Future Humans: Sex & Evolution
A NorthSTEM Network Event
Professor Jenny Graves AO
Distinguished Professor, La Trobe University; Professor Emeritus, Australian National University; Thinker-in-Residence, University of Canberra; Professorial Fellow, University of Melbourne
The presence of a Y chromosome is what determines whether a new human will be a male – and it’s disappearing!
Over a long period of time, from generation to generation, the genetic information in the Y chromosome has been degenerating, and one day it will no longer be a functional component of human reproduction.
What will happen to all the men when this day arrives? Will this create an extinction event for humans, or will humans evolve a new way – or several new ways – to assign genders and continue as a successful species? Might there even be more than one species of human in the future?
These are just some of the questions that drive Professor Jenny Graves’ amazing genomic and epigenetic research. In this interactive presentation, Jenny will take us on a journey to discover how her work has transformed our understanding of how sex chromosomes work in all vertebrate animals, how they evolved, and how she has predicted the decline of the human Y chromosome.
About the speaker
Professor Jenny Graves AO is based at La Trobe University Bundoora. She is an evolutionary geneticist who works with Australian animals; notably, kangaroos, platypus, Tasmanian Devils and dragons (lizards). Her research has contributed to a deeper understanding of the immune system, prion diseases and blood proteins, and helped understand the tumour diving the Tasmanian Devil to extinction. In a collaboration between La Trobe and the University of Canberra, she is studying how bearded dragons change sex in response to temperature, a critical issue as the climate warms.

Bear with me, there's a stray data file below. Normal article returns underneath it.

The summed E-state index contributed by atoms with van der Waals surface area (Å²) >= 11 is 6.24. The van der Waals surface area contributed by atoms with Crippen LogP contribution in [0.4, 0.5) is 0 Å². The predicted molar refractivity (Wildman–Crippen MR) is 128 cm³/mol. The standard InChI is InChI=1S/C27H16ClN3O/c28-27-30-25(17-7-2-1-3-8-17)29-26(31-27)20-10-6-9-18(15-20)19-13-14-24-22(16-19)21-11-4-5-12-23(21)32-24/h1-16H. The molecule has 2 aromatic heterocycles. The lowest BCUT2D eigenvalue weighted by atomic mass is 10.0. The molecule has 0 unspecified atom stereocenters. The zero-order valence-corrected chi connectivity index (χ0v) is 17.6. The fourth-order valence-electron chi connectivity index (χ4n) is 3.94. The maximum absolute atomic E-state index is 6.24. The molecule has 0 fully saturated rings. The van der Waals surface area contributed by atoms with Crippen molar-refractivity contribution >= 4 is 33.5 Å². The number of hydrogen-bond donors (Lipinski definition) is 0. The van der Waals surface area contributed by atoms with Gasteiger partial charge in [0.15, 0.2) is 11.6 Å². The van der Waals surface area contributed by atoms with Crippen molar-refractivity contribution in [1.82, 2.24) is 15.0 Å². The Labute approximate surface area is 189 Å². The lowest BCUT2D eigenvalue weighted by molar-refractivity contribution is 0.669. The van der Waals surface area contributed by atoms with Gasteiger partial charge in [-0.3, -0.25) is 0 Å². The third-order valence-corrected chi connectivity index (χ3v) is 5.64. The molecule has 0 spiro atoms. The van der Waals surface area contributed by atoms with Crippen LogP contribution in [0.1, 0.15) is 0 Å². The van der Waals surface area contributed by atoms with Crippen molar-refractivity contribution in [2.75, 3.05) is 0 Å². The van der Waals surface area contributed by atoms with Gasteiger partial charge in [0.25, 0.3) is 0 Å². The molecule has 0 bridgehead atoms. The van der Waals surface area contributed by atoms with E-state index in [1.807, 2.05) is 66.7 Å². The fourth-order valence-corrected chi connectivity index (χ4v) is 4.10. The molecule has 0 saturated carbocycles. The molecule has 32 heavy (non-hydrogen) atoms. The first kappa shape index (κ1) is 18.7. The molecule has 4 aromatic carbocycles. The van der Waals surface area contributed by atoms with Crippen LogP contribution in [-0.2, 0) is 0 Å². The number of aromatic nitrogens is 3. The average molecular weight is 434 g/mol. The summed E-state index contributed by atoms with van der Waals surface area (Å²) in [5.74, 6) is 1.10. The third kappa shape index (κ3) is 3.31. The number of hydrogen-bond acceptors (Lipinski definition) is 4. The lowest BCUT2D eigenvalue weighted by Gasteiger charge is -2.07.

In 2017 Jenny was the first solo woman to win the Prime Minister’s Prize for Science for her pioneering work in genetics. She is an Officer of the Order of Australia, a recipient of the Australian Academy of Science’s Macfarlane Burnet Medal and was the 2006 L’Oreal-UNESCO Laureate for Women in Science.
The NorthSTEM Network:
This event is generously hosted by Eltham High School in support of a new NorthSTEM Network, a community of interest convened by the Royal Society of Victoria, Melbourne Polytechnic and the new Whittlesea and Banyule-Nillumbik Tech Schools. These exciting new Tech Schools are education hubs that bring 21st century learning modes and environments to the network of local secondary schools, and also act as a “Science and Innovation Hub” in Melbourne’s northern suburbs for the Victorian Inspiring Australia program.
Proceeds from the evening will be directed to building an open and inclusive new community program for people of all ages and cultural backgrounds in Melbourne’s northern metropolitan region to engage with exciting new skills and emerging knowledge in Science, Technology, Engineering and Mathematics (STEM).